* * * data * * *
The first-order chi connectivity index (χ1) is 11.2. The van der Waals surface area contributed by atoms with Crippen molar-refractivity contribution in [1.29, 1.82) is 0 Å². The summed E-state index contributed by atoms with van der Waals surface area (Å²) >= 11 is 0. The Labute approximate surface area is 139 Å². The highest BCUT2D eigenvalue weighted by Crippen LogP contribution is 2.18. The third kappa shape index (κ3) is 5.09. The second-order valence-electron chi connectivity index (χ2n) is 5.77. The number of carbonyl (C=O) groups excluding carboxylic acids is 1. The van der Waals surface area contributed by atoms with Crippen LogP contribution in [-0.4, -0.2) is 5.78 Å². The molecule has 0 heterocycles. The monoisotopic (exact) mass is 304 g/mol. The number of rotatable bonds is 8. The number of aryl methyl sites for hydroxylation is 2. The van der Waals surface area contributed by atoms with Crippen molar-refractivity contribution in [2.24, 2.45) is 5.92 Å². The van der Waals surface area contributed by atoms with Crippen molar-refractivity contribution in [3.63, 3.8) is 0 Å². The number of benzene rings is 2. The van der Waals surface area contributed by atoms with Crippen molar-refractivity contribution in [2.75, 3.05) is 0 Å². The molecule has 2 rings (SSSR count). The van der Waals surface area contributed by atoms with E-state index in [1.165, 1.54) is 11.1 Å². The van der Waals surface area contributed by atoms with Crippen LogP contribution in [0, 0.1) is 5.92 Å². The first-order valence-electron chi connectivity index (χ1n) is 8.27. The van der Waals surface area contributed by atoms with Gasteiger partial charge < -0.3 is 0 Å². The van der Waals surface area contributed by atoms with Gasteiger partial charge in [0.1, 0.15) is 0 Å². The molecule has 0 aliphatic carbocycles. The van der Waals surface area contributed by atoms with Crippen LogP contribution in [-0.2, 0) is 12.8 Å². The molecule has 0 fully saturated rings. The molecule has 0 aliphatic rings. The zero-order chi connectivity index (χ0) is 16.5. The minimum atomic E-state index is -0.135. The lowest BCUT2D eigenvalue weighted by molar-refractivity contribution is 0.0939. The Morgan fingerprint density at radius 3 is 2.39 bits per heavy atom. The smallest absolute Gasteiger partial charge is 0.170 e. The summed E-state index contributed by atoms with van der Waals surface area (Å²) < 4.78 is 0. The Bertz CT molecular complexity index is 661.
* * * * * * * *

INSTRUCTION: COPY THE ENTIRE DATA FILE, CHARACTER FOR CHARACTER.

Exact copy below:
The first-order chi connectivity index (χ1) is 11.2. The van der Waals surface area contributed by atoms with Crippen molar-refractivity contribution in [1.29, 1.82) is 0 Å². The summed E-state index contributed by atoms with van der Waals surface area (Å²) >= 11 is 0. The Labute approximate surface area is 139 Å². The highest BCUT2D eigenvalue weighted by Crippen LogP contribution is 2.18. The third kappa shape index (κ3) is 5.09. The second-order valence-electron chi connectivity index (χ2n) is 5.77. The number of carbonyl (C=O) groups excluding carboxylic acids is 1. The van der Waals surface area contributed by atoms with Crippen LogP contribution in [-0.4, -0.2) is 5.78 Å². The molecule has 0 heterocycles. The monoisotopic (exact) mass is 304 g/mol. The number of rotatable bonds is 8. The number of aryl methyl sites for hydroxylation is 2. The van der Waals surface area contributed by atoms with Crippen molar-refractivity contribution in [2.24, 2.45) is 5.92 Å². The van der Waals surface area contributed by atoms with Crippen molar-refractivity contribution in [3.63, 3.8) is 0 Å². The number of benzene rings is 2. The van der Waals surface area contributed by atoms with Crippen molar-refractivity contribution in [2.75, 3.05) is 0 Å². The molecule has 2 rings (SSSR count). The van der Waals surface area contributed by atoms with E-state index in [1.165, 1.54) is 11.1 Å². The van der Waals surface area contributed by atoms with Crippen LogP contribution in [0, 0.1) is 5.92 Å². The first-order valence-electron chi connectivity index (χ1n) is 8.27. The van der Waals surface area contributed by atoms with Gasteiger partial charge < -0.3 is 0 Å². The van der Waals surface area contributed by atoms with Gasteiger partial charge in [0.1, 0.15) is 0 Å². The molecule has 0 aliphatic carbocycles. The van der Waals surface area contributed by atoms with Crippen LogP contribution in [-0.2, 0) is 12.8 Å². The molecule has 0 fully saturated rings. The molecule has 0 aliphatic rings. The zero-order chi connectivity index (χ0) is 16.5. The minimum atomic E-state index is -0.135. The lowest BCUT2D eigenvalue weighted by molar-refractivity contribution is 0.0939. The Morgan fingerprint density at radius 3 is 2.39 bits per heavy atom. The smallest absolute Gasteiger partial charge is 0.170 e. The summed E-state index contributed by atoms with van der Waals surface area (Å²) < 4.78 is 0. The Bertz CT molecular complexity index is 661.